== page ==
» » Sako-style extractor for the Remington 700

Sako-style extractor for the Remington 700

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Several days ago I posted a video on Youtube demonstrating brass ejection from a Remington 700 with a factory bolt and a modified bolt with a Sako-style extractor. I sent the video URL to accurateshooter.com and it was posted last Thursday on the Accurate Shooter Bulletin.

I figure I should provide some information on it on my own blog to give more background on this specific modification and why I had it done on the bolt.

The rifle in the video is my Eliseo R5 match rifle which was put together in February 2009.

IMG_3034-pp-1

For those unfamiliar with this specific gun, it was built using an action obtained when I purchased a brand new Remington 700 ADL Youth Model in .243 Winchester.

When I visited Gary Eliseo at his shop in Anaheim to pay for an R5 kit, we got to talking about the rifle and the subject of a Sako-style extractor was brought up. Gary told me that while the 6mmBR case would extract and eject from a Remington 700 with a factory bolt, it would require fast and deliberate operation of the bolt to ensure that the casing would kick out of the action. Otherwise the 6mmBR case would hang up in the action and the factory ejector and extractor would not generate enough tension and torque to kick out the casing.

The ‘torque’ issue is because of the length of a 6mmBR case. It is very short compared to arguably the smallest cartridge case used in factory Remington 700 actions, the .223 Remington.

Ocab-20131026-082510-600
6mmBR case (left) and .223 Remington (right).

If you watch a fired/empty case being un-chambered as the bolt is pulled back, the ejector is pushing the head of the case such that neck is rubbing against right side (when looking from behind the gun) of the action as the bolt is operated. As the ejector pushes the case, once it clears the action and makes it to the ejection port, the case is ejected. This is how an ejector works.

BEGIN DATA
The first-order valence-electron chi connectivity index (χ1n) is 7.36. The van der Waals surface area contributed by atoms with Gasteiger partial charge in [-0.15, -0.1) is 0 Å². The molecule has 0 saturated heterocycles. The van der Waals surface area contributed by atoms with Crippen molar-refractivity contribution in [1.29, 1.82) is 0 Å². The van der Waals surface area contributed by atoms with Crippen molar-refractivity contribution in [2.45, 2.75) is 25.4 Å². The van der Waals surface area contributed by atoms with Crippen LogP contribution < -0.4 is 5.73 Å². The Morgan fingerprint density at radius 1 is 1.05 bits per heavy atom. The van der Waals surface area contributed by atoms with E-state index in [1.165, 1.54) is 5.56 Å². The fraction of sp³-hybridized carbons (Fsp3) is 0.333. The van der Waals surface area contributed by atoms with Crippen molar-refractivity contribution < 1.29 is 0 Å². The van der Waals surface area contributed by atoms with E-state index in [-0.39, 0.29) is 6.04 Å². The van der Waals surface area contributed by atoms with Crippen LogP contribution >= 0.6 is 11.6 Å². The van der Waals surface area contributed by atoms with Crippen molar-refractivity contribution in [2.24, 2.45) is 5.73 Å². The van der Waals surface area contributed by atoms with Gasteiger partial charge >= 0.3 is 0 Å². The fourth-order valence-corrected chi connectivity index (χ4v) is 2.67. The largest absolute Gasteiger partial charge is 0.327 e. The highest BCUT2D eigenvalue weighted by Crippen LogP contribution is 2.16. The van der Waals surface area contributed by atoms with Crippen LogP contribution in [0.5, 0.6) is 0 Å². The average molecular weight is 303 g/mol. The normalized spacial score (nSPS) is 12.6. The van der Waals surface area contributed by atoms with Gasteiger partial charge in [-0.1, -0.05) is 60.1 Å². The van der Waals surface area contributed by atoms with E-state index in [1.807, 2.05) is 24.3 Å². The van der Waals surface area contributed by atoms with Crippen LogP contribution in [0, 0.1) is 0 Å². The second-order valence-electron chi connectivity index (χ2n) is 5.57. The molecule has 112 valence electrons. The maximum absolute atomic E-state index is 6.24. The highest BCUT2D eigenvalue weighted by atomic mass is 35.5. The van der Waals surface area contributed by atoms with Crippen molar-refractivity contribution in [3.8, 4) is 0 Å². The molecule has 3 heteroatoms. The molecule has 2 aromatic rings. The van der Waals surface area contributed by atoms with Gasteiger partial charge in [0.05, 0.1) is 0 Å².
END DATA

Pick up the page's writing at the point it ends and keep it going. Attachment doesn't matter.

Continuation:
Since the 6mmBR case is short, the ejector can’t generate the same amount of torque like it would with a .223 case (much less a .308 Winchester case) to get it out of the action. Hence the ‘weak’ ejection with a factory ejector.

So when I brought my action to Doan Trevor (back when he was still in Southern California) for a rebarrel, I also asked him to install a Sako-style extractor. If I remember correctly, he quoted me somewhere at under $100 for this specific modification which included the parts and labor.

The following photo is a side-by-side comparison of the modified bolt (work done by Doan Trevor) and an unmodified Remington 700 bolt:

IMG_3467-pp-crop-1

Notice how the factory extractor is milled away and a new extractor is installed at a different location on the bolt head for a different extraction/ejection angle. The extractor is also under spring tension which gives more force upon casing ejection.

The following is the aforementioned video comparing the factory unmodified bolt and the Sako-style extractor modified bolt.

For anyone that plans on shooting the 6mmBR (or another cartridge which a short casing) in a Remington 700 action, I feel it is a prudent modification to have done on the bolt. Having reliable ejection is important in competitive events where there are timed rapid fire stages like in NRA High Power Rifle matches.

This post is closed out with an old video showing my Eliseo R5 in action and a good demonstration of the Sako-style extractor. Watch that brass fly.

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